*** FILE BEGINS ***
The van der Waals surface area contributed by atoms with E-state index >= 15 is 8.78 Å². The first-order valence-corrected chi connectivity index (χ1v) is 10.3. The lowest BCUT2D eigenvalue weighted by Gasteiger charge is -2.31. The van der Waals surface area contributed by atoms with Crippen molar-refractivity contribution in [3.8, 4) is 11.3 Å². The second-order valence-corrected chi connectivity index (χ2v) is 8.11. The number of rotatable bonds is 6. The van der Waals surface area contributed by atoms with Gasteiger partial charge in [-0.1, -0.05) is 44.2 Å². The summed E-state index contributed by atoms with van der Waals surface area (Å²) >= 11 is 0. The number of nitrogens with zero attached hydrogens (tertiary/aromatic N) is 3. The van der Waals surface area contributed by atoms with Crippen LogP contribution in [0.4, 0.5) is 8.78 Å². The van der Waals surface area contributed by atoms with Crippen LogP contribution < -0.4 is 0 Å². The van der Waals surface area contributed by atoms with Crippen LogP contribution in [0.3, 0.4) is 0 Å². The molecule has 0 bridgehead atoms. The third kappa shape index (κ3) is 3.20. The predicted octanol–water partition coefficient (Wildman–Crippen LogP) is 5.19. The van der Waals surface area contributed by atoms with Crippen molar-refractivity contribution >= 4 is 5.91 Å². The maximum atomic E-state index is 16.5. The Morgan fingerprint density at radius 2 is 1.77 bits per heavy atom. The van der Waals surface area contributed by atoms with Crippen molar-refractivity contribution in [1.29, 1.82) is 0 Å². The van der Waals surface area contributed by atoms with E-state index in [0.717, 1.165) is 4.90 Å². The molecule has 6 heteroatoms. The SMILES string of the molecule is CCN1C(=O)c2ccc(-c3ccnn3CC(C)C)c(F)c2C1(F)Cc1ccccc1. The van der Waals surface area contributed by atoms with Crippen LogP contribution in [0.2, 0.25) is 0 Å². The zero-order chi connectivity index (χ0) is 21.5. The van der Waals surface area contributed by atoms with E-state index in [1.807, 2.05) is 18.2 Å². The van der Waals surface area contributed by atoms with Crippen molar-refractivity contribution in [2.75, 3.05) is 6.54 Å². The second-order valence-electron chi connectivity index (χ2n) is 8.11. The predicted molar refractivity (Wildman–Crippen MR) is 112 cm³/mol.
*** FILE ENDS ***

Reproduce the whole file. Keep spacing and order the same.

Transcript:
The van der Waals surface area contributed by atoms with E-state index >= 15 is 8.78 Å². The first-order valence-corrected chi connectivity index (χ1v) is 10.3. The lowest BCUT2D eigenvalue weighted by Gasteiger charge is -2.31. The van der Waals surface area contributed by atoms with Crippen molar-refractivity contribution in [3.8, 4) is 11.3 Å². The second-order valence-corrected chi connectivity index (χ2v) is 8.11. The number of rotatable bonds is 6. The van der Waals surface area contributed by atoms with Gasteiger partial charge in [-0.1, -0.05) is 44.2 Å². The summed E-state index contributed by atoms with van der Waals surface area (Å²) >= 11 is 0. The number of nitrogens with zero attached hydrogens (tertiary/aromatic N) is 3. The van der Waals surface area contributed by atoms with Crippen LogP contribution in [0.4, 0.5) is 8.78 Å². The van der Waals surface area contributed by atoms with Crippen LogP contribution < -0.4 is 0 Å². The van der Waals surface area contributed by atoms with Crippen LogP contribution in [0.3, 0.4) is 0 Å². The molecule has 0 bridgehead atoms. The third kappa shape index (κ3) is 3.20. The predicted octanol–water partition coefficient (Wildman–Crippen LogP) is 5.19. The van der Waals surface area contributed by atoms with Crippen molar-refractivity contribution >= 4 is 5.91 Å². The maximum atomic E-state index is 16.5. The Morgan fingerprint density at radius 2 is 1.77 bits per heavy atom. The van der Waals surface area contributed by atoms with Crippen molar-refractivity contribution in [1.29, 1.82) is 0 Å². The van der Waals surface area contributed by atoms with E-state index in [0.717, 1.165) is 4.90 Å². The molecule has 6 heteroatoms. The SMILES string of the molecule is CCN1C(=O)c2ccc(-c3ccnn3CC(C)C)c(F)c2C1(F)Cc1ccccc1. The van der Waals surface area contributed by atoms with Crippen LogP contribution in [0.2, 0.25) is 0 Å². The zero-order chi connectivity index (χ0) is 21.5. The van der Waals surface area contributed by atoms with E-state index in [1.807, 2.05) is 18.2 Å². The van der Waals surface area contributed by atoms with Crippen molar-refractivity contribution in [2.75, 3.05) is 6.54 Å². The second-order valence-electron chi connectivity index (χ2n) is 8.11. The predicted molar refractivity (Wildman–Crippen MR) is 112 cm³/mol.